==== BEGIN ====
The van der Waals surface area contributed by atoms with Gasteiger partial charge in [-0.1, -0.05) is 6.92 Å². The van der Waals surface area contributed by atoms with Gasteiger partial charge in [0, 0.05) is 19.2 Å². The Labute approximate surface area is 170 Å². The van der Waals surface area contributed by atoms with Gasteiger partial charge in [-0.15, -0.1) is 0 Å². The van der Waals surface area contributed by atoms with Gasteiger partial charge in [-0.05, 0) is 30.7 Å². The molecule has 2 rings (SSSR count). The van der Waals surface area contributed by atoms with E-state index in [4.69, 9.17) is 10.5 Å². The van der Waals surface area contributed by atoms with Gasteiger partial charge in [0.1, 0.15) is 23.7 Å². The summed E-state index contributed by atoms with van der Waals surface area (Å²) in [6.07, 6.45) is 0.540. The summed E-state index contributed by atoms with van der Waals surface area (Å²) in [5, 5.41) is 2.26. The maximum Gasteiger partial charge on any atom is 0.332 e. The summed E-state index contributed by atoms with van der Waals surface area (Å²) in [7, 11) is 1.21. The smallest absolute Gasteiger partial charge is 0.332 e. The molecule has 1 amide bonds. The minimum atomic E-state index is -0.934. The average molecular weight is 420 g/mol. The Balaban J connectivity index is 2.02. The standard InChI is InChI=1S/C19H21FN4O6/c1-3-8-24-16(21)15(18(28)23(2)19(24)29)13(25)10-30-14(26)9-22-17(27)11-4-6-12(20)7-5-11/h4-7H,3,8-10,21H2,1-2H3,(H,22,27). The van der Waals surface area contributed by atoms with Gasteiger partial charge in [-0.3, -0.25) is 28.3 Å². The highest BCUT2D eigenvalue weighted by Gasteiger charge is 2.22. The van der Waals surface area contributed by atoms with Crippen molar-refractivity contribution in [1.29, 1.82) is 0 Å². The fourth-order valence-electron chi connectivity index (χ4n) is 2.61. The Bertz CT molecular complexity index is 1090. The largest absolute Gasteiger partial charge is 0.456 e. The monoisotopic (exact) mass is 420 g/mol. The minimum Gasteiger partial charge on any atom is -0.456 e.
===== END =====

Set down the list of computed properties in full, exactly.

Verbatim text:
The van der Waals surface area contributed by atoms with Gasteiger partial charge in [-0.1, -0.05) is 6.92 Å². The van der Waals surface area contributed by atoms with Gasteiger partial charge in [0, 0.05) is 19.2 Å². The Labute approximate surface area is 170 Å². The van der Waals surface area contributed by atoms with Gasteiger partial charge in [-0.15, -0.1) is 0 Å². The van der Waals surface area contributed by atoms with Gasteiger partial charge in [-0.05, 0) is 30.7 Å². The molecule has 2 rings (SSSR count). The van der Waals surface area contributed by atoms with E-state index in [4.69, 9.17) is 10.5 Å². The van der Waals surface area contributed by atoms with Gasteiger partial charge in [0.1, 0.15) is 23.7 Å². The summed E-state index contributed by atoms with van der Waals surface area (Å²) in [6.07, 6.45) is 0.540. The summed E-state index contributed by atoms with van der Waals surface area (Å²) in [5, 5.41) is 2.26. The maximum Gasteiger partial charge on any atom is 0.332 e. The summed E-state index contributed by atoms with van der Waals surface area (Å²) in [7, 11) is 1.21. The smallest absolute Gasteiger partial charge is 0.332 e. The molecule has 1 amide bonds. The minimum atomic E-state index is -0.934. The average molecular weight is 420 g/mol. The Balaban J connectivity index is 2.02. The standard InChI is InChI=1S/C19H21FN4O6/c1-3-8-24-16(21)15(18(28)23(2)19(24)29)13(25)10-30-14(26)9-22-17(27)11-4-6-12(20)7-5-11/h4-7H,3,8-10,21H2,1-2H3,(H,22,27). The van der Waals surface area contributed by atoms with Gasteiger partial charge in [-0.3, -0.25) is 28.3 Å². The highest BCUT2D eigenvalue weighted by Gasteiger charge is 2.22. The van der Waals surface area contributed by atoms with Crippen molar-refractivity contribution in [1.29, 1.82) is 0 Å². The fourth-order valence-electron chi connectivity index (χ4n) is 2.61. The Bertz CT molecular complexity index is 1090. The largest absolute Gasteiger partial charge is 0.456 e. The monoisotopic (exact) mass is 420 g/mol. The minimum Gasteiger partial charge on any atom is -0.456 e.